Congress

Senate GOP border aid package to largely track Trump request

Top Democrat on Appropriations details demands that will earn votes on measure

Senate Majority Leader Mitch McConnell outlined the border supplemental aid package the Senate will move in the coming days. (Caroline Brehman/CQ Roll Call)

Senate Republicans appear likely to bless President Donald Trump’s $4.5 billion emergency border funding request in its entirety, gambling that either just enough Democrats will fall in line or they’ll be able to send a signal to the White House that it’s time to negotiate.

The Senate Appropriations Committee is expected to mark up a yet-to-be-unveiled draft supplemental measure June 19. Majority Leader Mitch McConnell said Wednesday it will contain $4.5 billion, including “more than $3 billion” for food, shelter, medical care and other necessities for the thousands of unaccompanied minors and families seeking refuge from violence in their home countries, many from the “Northern Triangle” of Guatemala, Honduras and El Salvador.

Those figures largely match the White House request, initially submitted May 1, and the mix of funding set aside by Senate Appropriations Chairman Richard C. Shelby is expected to closely resemble that proposal.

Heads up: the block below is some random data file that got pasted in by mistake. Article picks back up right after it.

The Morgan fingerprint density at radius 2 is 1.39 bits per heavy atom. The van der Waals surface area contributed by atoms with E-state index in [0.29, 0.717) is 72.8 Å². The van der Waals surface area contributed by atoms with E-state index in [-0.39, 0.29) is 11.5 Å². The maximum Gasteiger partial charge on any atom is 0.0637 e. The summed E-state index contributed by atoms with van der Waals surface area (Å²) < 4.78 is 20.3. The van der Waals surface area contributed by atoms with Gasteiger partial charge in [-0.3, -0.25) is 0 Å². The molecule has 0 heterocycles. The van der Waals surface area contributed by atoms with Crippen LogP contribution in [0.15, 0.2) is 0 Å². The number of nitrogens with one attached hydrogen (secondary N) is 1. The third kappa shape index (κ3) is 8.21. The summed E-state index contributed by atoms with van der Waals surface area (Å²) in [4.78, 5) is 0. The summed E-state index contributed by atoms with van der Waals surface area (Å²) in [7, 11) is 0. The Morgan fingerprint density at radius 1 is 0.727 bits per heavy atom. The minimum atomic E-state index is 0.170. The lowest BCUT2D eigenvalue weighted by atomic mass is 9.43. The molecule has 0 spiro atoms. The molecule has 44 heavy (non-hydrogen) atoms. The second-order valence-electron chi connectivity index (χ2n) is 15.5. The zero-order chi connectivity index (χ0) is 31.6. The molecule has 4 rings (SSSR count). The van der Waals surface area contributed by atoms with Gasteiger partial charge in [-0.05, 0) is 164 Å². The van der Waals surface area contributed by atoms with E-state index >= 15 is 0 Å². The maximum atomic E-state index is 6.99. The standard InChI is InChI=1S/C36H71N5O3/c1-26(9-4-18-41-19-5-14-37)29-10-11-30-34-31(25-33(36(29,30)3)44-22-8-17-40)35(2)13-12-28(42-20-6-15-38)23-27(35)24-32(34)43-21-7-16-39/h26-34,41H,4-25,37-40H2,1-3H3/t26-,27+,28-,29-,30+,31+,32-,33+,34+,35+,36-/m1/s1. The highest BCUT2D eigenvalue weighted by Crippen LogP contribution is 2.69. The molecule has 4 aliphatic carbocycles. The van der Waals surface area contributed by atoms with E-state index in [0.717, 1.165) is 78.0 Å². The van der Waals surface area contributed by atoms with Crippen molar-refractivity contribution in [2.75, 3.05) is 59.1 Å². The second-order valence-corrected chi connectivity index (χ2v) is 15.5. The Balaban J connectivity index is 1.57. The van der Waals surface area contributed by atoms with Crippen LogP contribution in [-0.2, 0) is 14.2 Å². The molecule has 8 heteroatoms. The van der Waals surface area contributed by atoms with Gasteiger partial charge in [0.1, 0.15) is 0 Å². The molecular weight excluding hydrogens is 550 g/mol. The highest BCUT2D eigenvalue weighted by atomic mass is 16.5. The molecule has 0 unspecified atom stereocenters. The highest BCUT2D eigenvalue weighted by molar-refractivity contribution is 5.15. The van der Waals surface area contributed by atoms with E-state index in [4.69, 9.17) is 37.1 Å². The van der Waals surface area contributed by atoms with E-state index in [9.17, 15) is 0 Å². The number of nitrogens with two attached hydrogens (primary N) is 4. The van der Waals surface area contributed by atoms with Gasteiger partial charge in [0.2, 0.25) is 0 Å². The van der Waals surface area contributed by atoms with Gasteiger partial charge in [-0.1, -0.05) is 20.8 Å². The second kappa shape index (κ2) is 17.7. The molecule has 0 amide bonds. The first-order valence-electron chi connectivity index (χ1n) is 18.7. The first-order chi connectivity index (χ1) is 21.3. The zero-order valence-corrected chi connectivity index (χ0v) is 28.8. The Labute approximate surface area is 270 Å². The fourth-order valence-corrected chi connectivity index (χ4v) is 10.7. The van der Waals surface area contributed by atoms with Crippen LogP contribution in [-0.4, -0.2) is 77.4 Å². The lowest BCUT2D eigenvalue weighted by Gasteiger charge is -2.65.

The problem is Democrats have loudly objected to portions of the $1.2 billion in the request set aside for Border Patrol operations, and in particular funds to expand Immigration and Customs Enforcement detention capacity. There’s also an ongoing dispute over information-sharing between the Departments of Homeland Security and Health and Human Services, which affects the ability of potential sponsors to take custody of unaccompanied children in HHS care.

“We may disagree about what has led to this crisis, what changes may be needed to our immigration system, but I take issue with claims across the aisle that Democrats oppose any and all solutions to address the crisis,” Senate Appropriations ranking Democrat Patrick J. Leahy said on the floor Wednesday.

The Office of Refugee Resettlement, the office within HHS that takes care of unaccompanied migrant children, is set to run out of money within weeks and has already been dipping into other programs and cutting off services to make ends meet.

The surge of migrants, including unaccompanied children, has overwhelmed the capacity of agencies managing the border and led the Pentagon and HHS to announce this week that they would have to begin housing unaccompanied minors at military installations, including Fort Sill Army Base in Oklahoma.

That facility, used during World War II as an internment camp for Japanese Americans, was also employed by the Obama administration in 2014 to temporarily house migrant children awaiting deportation proceedings. Oklahoma Republican Sens. James M. Inhofe and James Lankford, as well as Rep. Tom Cole, blasted the Obama decision at the time but gave Trump’s move their grudging support in a statement Wednesday.